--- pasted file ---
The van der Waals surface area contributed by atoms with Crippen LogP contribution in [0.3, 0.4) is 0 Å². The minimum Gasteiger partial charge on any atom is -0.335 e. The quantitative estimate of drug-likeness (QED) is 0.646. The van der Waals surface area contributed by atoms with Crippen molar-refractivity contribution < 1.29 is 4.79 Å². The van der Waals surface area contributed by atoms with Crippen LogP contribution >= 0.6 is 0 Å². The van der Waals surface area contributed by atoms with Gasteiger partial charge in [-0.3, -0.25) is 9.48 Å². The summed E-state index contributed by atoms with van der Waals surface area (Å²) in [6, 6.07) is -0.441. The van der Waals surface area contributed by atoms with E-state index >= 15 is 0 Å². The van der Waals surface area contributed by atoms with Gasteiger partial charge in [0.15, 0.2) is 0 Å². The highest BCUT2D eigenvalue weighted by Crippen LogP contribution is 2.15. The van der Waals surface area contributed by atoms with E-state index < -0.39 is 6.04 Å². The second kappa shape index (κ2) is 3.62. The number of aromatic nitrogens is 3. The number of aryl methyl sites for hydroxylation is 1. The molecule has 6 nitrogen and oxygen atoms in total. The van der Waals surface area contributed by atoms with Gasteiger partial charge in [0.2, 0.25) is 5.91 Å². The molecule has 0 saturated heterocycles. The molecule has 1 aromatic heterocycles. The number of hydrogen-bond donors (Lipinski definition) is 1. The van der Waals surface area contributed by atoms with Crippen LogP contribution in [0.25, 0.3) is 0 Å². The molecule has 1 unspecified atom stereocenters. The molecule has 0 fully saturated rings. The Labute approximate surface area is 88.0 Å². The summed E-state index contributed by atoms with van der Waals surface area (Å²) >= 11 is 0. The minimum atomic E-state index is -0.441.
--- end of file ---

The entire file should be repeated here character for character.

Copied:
The van der Waals surface area contributed by atoms with Crippen LogP contribution in [0.3, 0.4) is 0 Å². The minimum Gasteiger partial charge on any atom is -0.335 e. The quantitative estimate of drug-likeness (QED) is 0.646. The van der Waals surface area contributed by atoms with Crippen molar-refractivity contribution < 1.29 is 4.79 Å². The van der Waals surface area contributed by atoms with Crippen LogP contribution >= 0.6 is 0 Å². The van der Waals surface area contributed by atoms with Gasteiger partial charge in [-0.3, -0.25) is 9.48 Å². The summed E-state index contributed by atoms with van der Waals surface area (Å²) in [6, 6.07) is -0.441. The van der Waals surface area contributed by atoms with E-state index >= 15 is 0 Å². The van der Waals surface area contributed by atoms with Gasteiger partial charge in [0.15, 0.2) is 0 Å². The highest BCUT2D eigenvalue weighted by Crippen LogP contribution is 2.15. The van der Waals surface area contributed by atoms with E-state index < -0.39 is 6.04 Å². The second kappa shape index (κ2) is 3.62. The number of aromatic nitrogens is 3. The number of aryl methyl sites for hydroxylation is 1. The molecule has 6 nitrogen and oxygen atoms in total. The van der Waals surface area contributed by atoms with Gasteiger partial charge in [0.2, 0.25) is 5.91 Å². The molecule has 0 saturated heterocycles. The molecule has 1 aromatic heterocycles. The number of hydrogen-bond donors (Lipinski definition) is 1. The van der Waals surface area contributed by atoms with Crippen LogP contribution in [0.25, 0.3) is 0 Å². The molecule has 1 unspecified atom stereocenters. The molecule has 0 fully saturated rings. The Labute approximate surface area is 88.0 Å². The summed E-state index contributed by atoms with van der Waals surface area (Å²) >= 11 is 0. The minimum atomic E-state index is -0.441.